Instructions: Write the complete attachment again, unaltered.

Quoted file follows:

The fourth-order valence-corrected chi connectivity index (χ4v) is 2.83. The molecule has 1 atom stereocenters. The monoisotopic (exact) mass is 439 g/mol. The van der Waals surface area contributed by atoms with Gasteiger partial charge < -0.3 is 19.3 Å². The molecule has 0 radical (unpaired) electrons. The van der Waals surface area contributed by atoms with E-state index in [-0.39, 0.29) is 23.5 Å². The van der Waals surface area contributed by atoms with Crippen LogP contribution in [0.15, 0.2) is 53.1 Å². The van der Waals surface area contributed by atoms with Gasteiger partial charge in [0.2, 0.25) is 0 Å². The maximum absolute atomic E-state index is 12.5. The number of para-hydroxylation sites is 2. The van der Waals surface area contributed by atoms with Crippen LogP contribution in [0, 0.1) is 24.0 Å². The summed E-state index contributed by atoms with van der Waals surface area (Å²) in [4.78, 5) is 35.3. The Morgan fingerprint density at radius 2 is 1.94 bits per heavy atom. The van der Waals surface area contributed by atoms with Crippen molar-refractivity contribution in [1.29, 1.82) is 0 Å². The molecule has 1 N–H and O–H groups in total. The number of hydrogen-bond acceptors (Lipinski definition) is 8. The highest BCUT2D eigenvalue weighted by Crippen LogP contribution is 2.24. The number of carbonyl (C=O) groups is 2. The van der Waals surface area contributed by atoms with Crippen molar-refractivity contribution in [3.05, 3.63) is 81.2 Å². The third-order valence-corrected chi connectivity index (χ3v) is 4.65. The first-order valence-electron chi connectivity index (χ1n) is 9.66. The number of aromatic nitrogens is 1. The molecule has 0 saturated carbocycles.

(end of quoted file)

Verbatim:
The fourth-order valence-corrected chi connectivity index (χ4v) is 2.83. The molecule has 1 atom stereocenters. The monoisotopic (exact) mass is 439 g/mol. The van der Waals surface area contributed by atoms with Gasteiger partial charge < -0.3 is 19.3 Å². The molecule has 0 radical (unpaired) electrons. The van der Waals surface area contributed by atoms with E-state index in [-0.39, 0.29) is 23.5 Å². The van der Waals surface area contributed by atoms with Crippen LogP contribution in [0.15, 0.2) is 53.1 Å². The van der Waals surface area contributed by atoms with Gasteiger partial charge in [0.2, 0.25) is 0 Å². The maximum absolute atomic E-state index is 12.5. The number of para-hydroxylation sites is 2. The van der Waals surface area contributed by atoms with Crippen LogP contribution in [0, 0.1) is 24.0 Å². The summed E-state index contributed by atoms with van der Waals surface area (Å²) in [4.78, 5) is 35.3. The Morgan fingerprint density at radius 2 is 1.94 bits per heavy atom. The van der Waals surface area contributed by atoms with Crippen molar-refractivity contribution in [1.29, 1.82) is 0 Å². The molecule has 1 N–H and O–H groups in total. The number of hydrogen-bond acceptors (Lipinski definition) is 8. The highest BCUT2D eigenvalue weighted by Crippen LogP contribution is 2.24. The number of carbonyl (C=O) groups is 2. The van der Waals surface area contributed by atoms with Crippen molar-refractivity contribution in [3.05, 3.63) is 81.2 Å². The third-order valence-corrected chi connectivity index (χ3v) is 4.65. The first-order valence-electron chi connectivity index (χ1n) is 9.66. The number of aromatic nitrogens is 1. The molecule has 0 saturated carbocycles.